In other words, I aim to promote the practice of a theory that listens to everything and sounds across every subject, to generate a knowledge and a sensibility of the world and of human and more-than-human beings and things with the world, as an entangled and responsible socio-geography: to know accountably from the connections and the in-between rather than from a distance and in cartographies. This is what we in the context of this publication might call a “response-able conviviality”: a being as beings with, together, and an understanding of the inevitable contagion or contamination that this being with entails. This sensibility is fostered through sound’s indivisible and relational materiality and is response-able to all flesh and material bodies in its sphere. Such conviviality defines sonic sensibility as an awareness of permeation, of being together not as separate beings, individuated and closed, but open and porous, exposed and subject to the same conditions, and thus careful and caring of those conditions that generate the world as a voluminous sphere, indivisible and shared.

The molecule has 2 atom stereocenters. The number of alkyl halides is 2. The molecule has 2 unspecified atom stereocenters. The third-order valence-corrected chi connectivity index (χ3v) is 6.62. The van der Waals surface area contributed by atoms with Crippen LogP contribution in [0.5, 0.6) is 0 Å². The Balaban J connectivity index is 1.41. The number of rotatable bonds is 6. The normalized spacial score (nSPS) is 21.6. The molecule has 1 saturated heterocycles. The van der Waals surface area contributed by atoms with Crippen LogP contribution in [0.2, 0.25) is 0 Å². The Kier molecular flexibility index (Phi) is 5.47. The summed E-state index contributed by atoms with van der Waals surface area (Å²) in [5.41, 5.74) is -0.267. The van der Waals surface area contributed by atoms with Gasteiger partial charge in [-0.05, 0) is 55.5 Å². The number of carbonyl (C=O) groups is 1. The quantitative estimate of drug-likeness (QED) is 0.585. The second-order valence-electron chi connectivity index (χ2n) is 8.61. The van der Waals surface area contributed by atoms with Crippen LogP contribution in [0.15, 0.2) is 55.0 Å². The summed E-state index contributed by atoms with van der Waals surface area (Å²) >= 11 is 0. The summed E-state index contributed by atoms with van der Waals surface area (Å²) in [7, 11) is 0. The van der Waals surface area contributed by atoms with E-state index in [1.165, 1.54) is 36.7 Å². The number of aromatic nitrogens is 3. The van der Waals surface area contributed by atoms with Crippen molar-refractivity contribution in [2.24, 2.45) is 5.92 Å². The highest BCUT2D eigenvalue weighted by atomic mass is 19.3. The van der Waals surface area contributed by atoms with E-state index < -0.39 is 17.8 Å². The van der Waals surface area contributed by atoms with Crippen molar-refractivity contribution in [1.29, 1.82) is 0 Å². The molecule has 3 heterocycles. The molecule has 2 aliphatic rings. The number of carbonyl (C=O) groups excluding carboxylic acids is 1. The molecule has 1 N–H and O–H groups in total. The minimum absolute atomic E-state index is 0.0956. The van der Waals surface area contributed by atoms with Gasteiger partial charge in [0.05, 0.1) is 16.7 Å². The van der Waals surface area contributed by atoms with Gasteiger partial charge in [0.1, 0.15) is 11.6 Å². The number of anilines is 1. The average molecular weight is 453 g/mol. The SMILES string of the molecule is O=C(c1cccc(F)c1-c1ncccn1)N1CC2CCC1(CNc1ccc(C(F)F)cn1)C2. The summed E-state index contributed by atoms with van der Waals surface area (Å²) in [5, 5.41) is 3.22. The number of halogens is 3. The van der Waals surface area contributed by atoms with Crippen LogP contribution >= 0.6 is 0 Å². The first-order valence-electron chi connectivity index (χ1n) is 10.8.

A cultural visuality separates subjects and things and consequently, to be social we have to breach our distance. By contrast, in the indivisibility of sound we meet in the impossibility of our separation. Instead of individuation we practise an always already connected sense of being, where moments of separation are made possible, if at all, only by masks, rockets, planetary travel, populist/xenophobic rhetoric and billions of Pounds or Dollars.

In such “sonic conviviality” we are without or “before” the imagination of the breach, which always assumes a separation, a chasm that has to be overcome to be social.[5] When the overcoming enables sublimation and demands assimilation, and thus holds the potential of violence and exclusions. Instead, the conviviality of a sonic sensibility is based on living interdependently in shared conditions, aware of the consequent inevitability of contagion. Thus, it generates a more contingent and continuous being with that is response-able to connections and aware of entanglements. This responsibility may not stop violence and discrimination, acts of bad faith against human and more-than-human bodies and ecologies. However, its condition in an inevitable connectivity and co-dependence at least creates a different morality as it reveals this violence to necessarily rebound and thus to have an impact on the perpetrating self as a self that is always already in conviviality and contagion.